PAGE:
Five years ago, Congress amended the Communications Act of 1934 in the form of the federal Telecommunications Act of 1996. One of these amendments provides that "[n]o State or local statute or regulation, or other State or local legal requirement, may prohibit or have the effect of prohibiting the ability of any entity to provide any interstate or intrastate telecommunications service." 47 U.S.C. §253(a) (Supp. 1996). It goes on to say that "[n]othing in this section affects the authority of a State or local government to manage the public rights-of-way or to require fair and reasonable compensation from telecommunications providers, on a competitively neutral and nondiscriminatory basis, for use of public rights-of-way on a nondiscriminatory basis ***." 47 U.S.C. §253(c) (Supp. 1996).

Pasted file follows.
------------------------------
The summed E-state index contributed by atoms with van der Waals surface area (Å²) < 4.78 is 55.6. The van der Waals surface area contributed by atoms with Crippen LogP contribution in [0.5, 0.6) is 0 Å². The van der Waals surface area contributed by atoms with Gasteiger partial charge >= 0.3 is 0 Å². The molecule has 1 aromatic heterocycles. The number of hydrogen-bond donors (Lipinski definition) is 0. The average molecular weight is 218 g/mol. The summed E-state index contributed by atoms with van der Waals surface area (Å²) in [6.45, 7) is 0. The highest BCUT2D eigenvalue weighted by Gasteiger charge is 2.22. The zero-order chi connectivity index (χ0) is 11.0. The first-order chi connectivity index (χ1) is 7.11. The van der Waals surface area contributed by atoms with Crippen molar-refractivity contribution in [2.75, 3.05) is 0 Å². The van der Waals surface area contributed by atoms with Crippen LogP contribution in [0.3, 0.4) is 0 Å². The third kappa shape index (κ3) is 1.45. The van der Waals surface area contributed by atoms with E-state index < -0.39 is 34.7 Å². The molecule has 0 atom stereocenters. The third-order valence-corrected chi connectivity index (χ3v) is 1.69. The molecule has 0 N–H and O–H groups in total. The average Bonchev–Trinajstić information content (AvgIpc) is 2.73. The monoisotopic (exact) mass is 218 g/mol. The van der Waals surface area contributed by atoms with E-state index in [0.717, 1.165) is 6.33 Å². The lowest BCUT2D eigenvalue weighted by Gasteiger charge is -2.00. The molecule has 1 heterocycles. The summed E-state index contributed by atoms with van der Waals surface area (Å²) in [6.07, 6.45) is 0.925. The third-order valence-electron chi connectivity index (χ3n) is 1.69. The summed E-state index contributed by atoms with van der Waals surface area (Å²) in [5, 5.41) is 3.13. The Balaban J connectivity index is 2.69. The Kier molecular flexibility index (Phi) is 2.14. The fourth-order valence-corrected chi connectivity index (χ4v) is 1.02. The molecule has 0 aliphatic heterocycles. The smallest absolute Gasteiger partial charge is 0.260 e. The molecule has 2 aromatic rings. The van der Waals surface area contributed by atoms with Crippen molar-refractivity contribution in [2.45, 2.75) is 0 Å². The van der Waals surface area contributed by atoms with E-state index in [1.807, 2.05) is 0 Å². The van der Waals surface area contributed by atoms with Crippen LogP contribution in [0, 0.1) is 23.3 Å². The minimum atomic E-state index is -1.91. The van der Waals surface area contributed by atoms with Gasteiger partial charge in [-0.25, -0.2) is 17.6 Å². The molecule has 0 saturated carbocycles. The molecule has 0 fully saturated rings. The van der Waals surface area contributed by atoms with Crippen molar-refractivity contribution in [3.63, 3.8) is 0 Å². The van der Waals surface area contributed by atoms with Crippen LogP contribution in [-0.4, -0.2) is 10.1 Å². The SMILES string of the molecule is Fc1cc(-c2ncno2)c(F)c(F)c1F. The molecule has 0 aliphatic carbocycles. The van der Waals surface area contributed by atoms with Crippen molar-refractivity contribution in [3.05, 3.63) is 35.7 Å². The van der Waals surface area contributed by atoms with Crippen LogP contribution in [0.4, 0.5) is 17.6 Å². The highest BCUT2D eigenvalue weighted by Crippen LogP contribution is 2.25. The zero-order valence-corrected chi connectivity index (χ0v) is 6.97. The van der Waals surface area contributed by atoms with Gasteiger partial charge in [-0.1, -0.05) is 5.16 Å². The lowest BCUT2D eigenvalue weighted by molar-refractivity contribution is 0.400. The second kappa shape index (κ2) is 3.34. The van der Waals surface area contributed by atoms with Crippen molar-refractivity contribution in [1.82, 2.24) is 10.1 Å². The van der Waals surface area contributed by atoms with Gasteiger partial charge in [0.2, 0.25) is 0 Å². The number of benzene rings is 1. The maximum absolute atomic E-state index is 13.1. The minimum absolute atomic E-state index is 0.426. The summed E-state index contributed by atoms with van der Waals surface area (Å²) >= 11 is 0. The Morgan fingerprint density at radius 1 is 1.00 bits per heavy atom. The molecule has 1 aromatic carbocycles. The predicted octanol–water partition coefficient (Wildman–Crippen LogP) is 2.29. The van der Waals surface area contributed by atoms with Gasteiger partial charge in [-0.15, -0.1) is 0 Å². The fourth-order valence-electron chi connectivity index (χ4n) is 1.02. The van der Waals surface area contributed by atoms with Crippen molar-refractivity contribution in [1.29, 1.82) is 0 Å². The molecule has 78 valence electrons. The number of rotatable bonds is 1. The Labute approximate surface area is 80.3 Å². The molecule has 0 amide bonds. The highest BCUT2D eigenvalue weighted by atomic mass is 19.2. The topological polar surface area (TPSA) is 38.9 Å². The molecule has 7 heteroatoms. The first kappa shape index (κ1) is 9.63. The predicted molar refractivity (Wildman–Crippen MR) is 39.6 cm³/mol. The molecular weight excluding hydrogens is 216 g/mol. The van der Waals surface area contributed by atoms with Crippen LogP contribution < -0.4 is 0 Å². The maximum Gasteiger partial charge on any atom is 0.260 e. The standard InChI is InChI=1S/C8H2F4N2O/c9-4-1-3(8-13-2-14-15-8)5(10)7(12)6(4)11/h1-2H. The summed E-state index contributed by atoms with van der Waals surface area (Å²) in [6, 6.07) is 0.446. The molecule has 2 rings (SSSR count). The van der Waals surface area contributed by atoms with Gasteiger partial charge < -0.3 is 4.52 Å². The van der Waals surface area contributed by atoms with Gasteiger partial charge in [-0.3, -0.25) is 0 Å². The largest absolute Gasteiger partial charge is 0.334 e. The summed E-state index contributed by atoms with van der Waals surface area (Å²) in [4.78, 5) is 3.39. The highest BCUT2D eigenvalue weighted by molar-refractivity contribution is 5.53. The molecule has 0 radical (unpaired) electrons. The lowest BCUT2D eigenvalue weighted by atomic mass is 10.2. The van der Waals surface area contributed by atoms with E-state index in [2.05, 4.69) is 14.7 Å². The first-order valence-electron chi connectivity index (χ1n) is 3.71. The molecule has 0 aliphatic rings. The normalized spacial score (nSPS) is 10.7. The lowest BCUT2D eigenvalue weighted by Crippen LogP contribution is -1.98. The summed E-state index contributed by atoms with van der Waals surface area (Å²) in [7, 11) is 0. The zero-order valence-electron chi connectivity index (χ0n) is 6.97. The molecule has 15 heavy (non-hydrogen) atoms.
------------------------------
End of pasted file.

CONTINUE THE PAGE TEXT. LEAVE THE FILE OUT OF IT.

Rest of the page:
Following the passage of the amendments to the Telecommunications Act, the Illinois General Assembly passed the Telecommunications Municipal Infrastructure Maintenance Fee Act (the Act), which became effective on January 1, 1998. 35 ILCS 635/1 et seq. (West 1998). The Act repealed the invested capital tax (35 ILCS 635/905 (West 1998)), and abolished franchise fees (35 ILCS 635/30(a) (West 1998)). In their place, the General Assembly enacted three new taxes: the state infrastructure maintenance fee (state IMF) (35 ILCS 635/15(a), (b) (West 1998)), the optional infrastructure maintenance fee (optional IMF) (35 ILCS 635/15(c), (d) (West 1998)), and the municipal IMF (35 ILCS 635/20 (West 1998)). The state IMF is paid to the state in an amount equal to 0.5% of a telecommunication retailer's "gross charges" to its customers. 35 ILCS 635/15(b) (West 1998). The optional IMF is also paid to the state, but only in the event that a certain municipality has not yet adopted a municipal IMF and there is no pre-existing franchise fee agreement between the retailer and the municipality. 35 ILCS 635/15(c), 30 (West 1998). Payment of the optional IMF gives the retailer the right to "use" the public rights-of-way in the municipality to which the fee relates without having to negotiate the payment of a franchise fee. 35 ILCS 635/30 (West 1998).